It's a known fact that R1b entered Yamnaya from Caucasus. R1b was originally from the Iranian Plateau, but before they entered Yamnaya they first settled down around Maykop. When R1b migrated into Yamnaya R1b folks brought teal with them.


    R1b or even R1a in Karelia could be brought by the same people who brought J2 to Karelia. And we all know that J2 came from West Asia. So, my point is that there were different waves of R1a and R1b from the Iranian Plateau Into the steppes. Some are very ancient, some are not very ancient...

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    3 members found this post helpful.
    I haven't read the full paper yet, but at first sight the authors' interpretation seems rather hasty.

    First of all, if the teal component found in Yamna and Indo-Europeans is of Paleolithic Caucasian origin, then does that mean that the teal component should be split in two categories (Caucasian/Steppe vs Gedrosian/West Asian) ? Or is it the same Caucasian people who expanded south and spread the teal component around the Middle East, presumably with the expansion of J1 and J2a during the Kura-Araxes period ?

    The two samples tested were:

    - Satsurblia (13,300 years old) : Y-DNA J and mtDNA K3
    - Kotias (9,700 years old) : Y-DNA J2a and mtDNA H13c

    Both samples are almost completely teal-coloured in admixtures, except one which has about 10% of Near Eastern/Early Farmer admixture.

    What surprises me is that neither the Y-DNA nor the mtDNA lineages show an association with Yamna or any Indo-European culture. MtDNA K3 is found almost exclusively in Georgia nowadays, which means it wasn't part of the maternal lineages that mixed with Proto-Indo-Europeans. Likewise H13c is essentially found in the Caucasus and Middle East. Although H13a was found among Yamna and Bell Beakers, all H13 subclades are relatively rare in Europe today, except in Sardinia (8%), which is the only part of Europe with virtually no Steppe ancestry. When we see that the paternal lines belong to J* and J2a, two lineages also more common in the Middle East than Europe, it makes me wonder whether Mesolithic Caucasian really are ancestral to Yamna and other IE people.

    It's not because Paleolithic and Mesolithic Caucasians had the teal admixture that it necessarily is the source of the Yamna teal. No Paleolithic or Mesolithic genomes from Armenia, Iran or Kurdistan have been tested to date, and there is a good chance that these would have carried the same teal admixture. We can't draw any definitive conclusion from only two Caucasian samples without knowing what the genomes of people further south looked like during the same period.

    It would make more sense if the teal component was brought to the Steppe from eastern Anatolia or Armenia during the Neolithic. In terms of mtDNA, there is overwhelming evidence of a direct migration from that region to the Steppe, with the presence of mt-haplogroups H5, H8c, H15 or J1b1a, among others. None of these are Caucasian in origin, but rather from the northern Fertile Crescent. I still stand by my theory that R1b settled in that region during the Late Paleolithic, domesticated cattle, mixed with local women (H5, H8c, H15, J1b1a) who gave them the teal admixture, then moved across the Caucasus in search for pastureland for their cattle.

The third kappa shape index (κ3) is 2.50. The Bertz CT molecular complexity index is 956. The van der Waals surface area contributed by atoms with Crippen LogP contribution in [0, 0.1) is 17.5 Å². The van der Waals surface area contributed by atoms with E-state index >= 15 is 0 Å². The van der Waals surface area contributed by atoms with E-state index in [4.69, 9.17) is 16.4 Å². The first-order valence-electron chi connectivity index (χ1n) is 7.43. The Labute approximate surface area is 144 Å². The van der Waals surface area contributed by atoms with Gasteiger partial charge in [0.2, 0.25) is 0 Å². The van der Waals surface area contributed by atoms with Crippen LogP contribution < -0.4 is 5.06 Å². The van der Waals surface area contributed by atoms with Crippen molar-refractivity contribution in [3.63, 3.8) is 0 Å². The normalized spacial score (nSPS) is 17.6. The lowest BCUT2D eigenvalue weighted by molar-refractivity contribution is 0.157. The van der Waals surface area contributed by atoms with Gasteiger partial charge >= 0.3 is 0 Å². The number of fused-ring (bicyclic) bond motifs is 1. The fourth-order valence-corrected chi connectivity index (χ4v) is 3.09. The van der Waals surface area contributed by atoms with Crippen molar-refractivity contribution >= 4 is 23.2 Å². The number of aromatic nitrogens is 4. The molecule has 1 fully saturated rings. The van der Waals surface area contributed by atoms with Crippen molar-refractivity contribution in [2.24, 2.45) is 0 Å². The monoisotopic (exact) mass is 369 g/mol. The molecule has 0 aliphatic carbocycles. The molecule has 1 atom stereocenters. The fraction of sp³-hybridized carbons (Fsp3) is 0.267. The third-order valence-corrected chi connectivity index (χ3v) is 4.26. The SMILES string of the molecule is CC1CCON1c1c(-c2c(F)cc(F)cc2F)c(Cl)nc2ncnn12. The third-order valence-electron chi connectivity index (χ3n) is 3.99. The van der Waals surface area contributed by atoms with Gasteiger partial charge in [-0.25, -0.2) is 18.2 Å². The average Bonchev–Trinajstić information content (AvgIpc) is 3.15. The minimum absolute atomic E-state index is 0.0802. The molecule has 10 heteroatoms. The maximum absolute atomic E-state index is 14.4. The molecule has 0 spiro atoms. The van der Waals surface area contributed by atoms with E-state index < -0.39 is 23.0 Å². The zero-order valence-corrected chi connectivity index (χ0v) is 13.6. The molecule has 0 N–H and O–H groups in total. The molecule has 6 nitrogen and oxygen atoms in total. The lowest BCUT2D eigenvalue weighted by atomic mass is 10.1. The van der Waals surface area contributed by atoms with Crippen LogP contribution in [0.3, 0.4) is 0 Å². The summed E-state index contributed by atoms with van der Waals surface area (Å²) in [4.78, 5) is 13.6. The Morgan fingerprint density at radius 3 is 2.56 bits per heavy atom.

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    R1b was originally from the Iranian Plateau
    Goga, your "originally" usually means like 30,000 years ago.... But originally, we are all from Africa.

    That's why your excitement that someone migrated across the Iranian Plateau (after entering Eurasia from Africa) in Paleolithic times has not much to do with the issue of PIEs, who emerged as a distinct group much later than Paleolithic times.

    The region of Iran is a natural transit route from Africa to Europe and Northern Eurasia. Another such route is Anatolia.

    When people migrated out of Africa, there were only two obvious routes into Europe - either via Iran, or via Anatolia.

    It is not so extraordinary that many groups came from (or via) the Iranian Plateau, instead of Anatolia.

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    Quote Originally Posted by Maciamo View Post
    The two samples tested were:

    - Satsurblia (13,300 years old) : Y-DNA J and mtDNA K3
    - Kotias (9,700 years old) : Y-DNA J2a and mtDNA H13c
    Here we go. We are talking here about very, very ancient DNA. We are talking about Caucasian H&G.

    Indo-European languages are younger than 10,000 years old. The very first Indo-Europeans were not H&G.

    When R1b from the Iranian Plateau entered Maykop it was aleady at least 5,000 years later.


    I did always believe that Proto-Indo-European language was born when J2 and R1 folks encountered each other..

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    Quote Originally Posted by Tomenable View Post


    Goga, your "originally" usually means like 30,000 years ago.... But originally, we are all from Africa.
    Has nothing to do with Africa.

    Leyla-Tepe culture is 6,500 - 7000 years old. https://en.wikipedia.org/wiki/Leyla-Tepe_culture


    I'm sure that R1b entered Maykop and Yamnaya Horizon from the Iranian Plateau around that time, 7,000 years ago. While Caucasian H&G are at least 10,000 years old...